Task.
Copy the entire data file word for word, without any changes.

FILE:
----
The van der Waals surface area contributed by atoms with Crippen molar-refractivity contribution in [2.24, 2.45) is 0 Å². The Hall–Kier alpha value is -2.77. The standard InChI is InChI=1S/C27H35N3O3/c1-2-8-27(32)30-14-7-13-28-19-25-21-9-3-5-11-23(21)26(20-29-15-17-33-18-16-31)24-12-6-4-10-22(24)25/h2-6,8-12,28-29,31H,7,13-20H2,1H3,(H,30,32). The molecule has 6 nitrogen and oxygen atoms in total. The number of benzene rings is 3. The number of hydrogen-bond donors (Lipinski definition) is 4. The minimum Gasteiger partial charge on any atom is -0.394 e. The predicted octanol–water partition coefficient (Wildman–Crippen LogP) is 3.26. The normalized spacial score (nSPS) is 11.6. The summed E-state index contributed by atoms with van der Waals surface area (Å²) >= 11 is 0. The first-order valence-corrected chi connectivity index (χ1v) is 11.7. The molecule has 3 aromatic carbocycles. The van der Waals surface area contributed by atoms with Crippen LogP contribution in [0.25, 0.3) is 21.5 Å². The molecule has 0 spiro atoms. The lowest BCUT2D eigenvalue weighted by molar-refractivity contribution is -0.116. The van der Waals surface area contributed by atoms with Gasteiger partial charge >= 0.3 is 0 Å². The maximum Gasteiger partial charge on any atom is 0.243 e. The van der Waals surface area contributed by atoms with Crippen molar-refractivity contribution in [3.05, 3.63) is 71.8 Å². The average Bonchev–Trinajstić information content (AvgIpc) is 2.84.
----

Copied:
The van der Waals surface area contributed by atoms with Crippen molar-refractivity contribution in [2.24, 2.45) is 0 Å². The Hall–Kier alpha value is -2.77. The standard InChI is InChI=1S/C27H35N3O3/c1-2-8-27(32)30-14-7-13-28-19-25-21-9-3-5-11-23(21)26(20-29-15-17-33-18-16-31)24-12-6-4-10-22(24)25/h2-6,8-12,28-29,31H,7,13-20H2,1H3,(H,30,32). The molecule has 6 nitrogen and oxygen atoms in total. The number of benzene rings is 3. The number of hydrogen-bond donors (Lipinski definition) is 4. The minimum Gasteiger partial charge on any atom is -0.394 e. The predicted octanol–water partition coefficient (Wildman–Crippen LogP) is 3.26. The normalized spacial score (nSPS) is 11.6. The summed E-state index contributed by atoms with van der Waals surface area (Å²) >= 11 is 0. The first-order valence-corrected chi connectivity index (χ1v) is 11.7. The molecule has 3 aromatic carbocycles. The van der Waals surface area contributed by atoms with Crippen LogP contribution in [0.25, 0.3) is 21.5 Å². The molecule has 0 spiro atoms. The lowest BCUT2D eigenvalue weighted by molar-refractivity contribution is -0.116. The van der Waals surface area contributed by atoms with Gasteiger partial charge >= 0.3 is 0 Å². The maximum Gasteiger partial charge on any atom is 0.243 e. The van der Waals surface area contributed by atoms with Crippen molar-refractivity contribution in [3.05, 3.63) is 71.8 Å². The average Bonchev–Trinajstić information content (AvgIpc) is 2.84.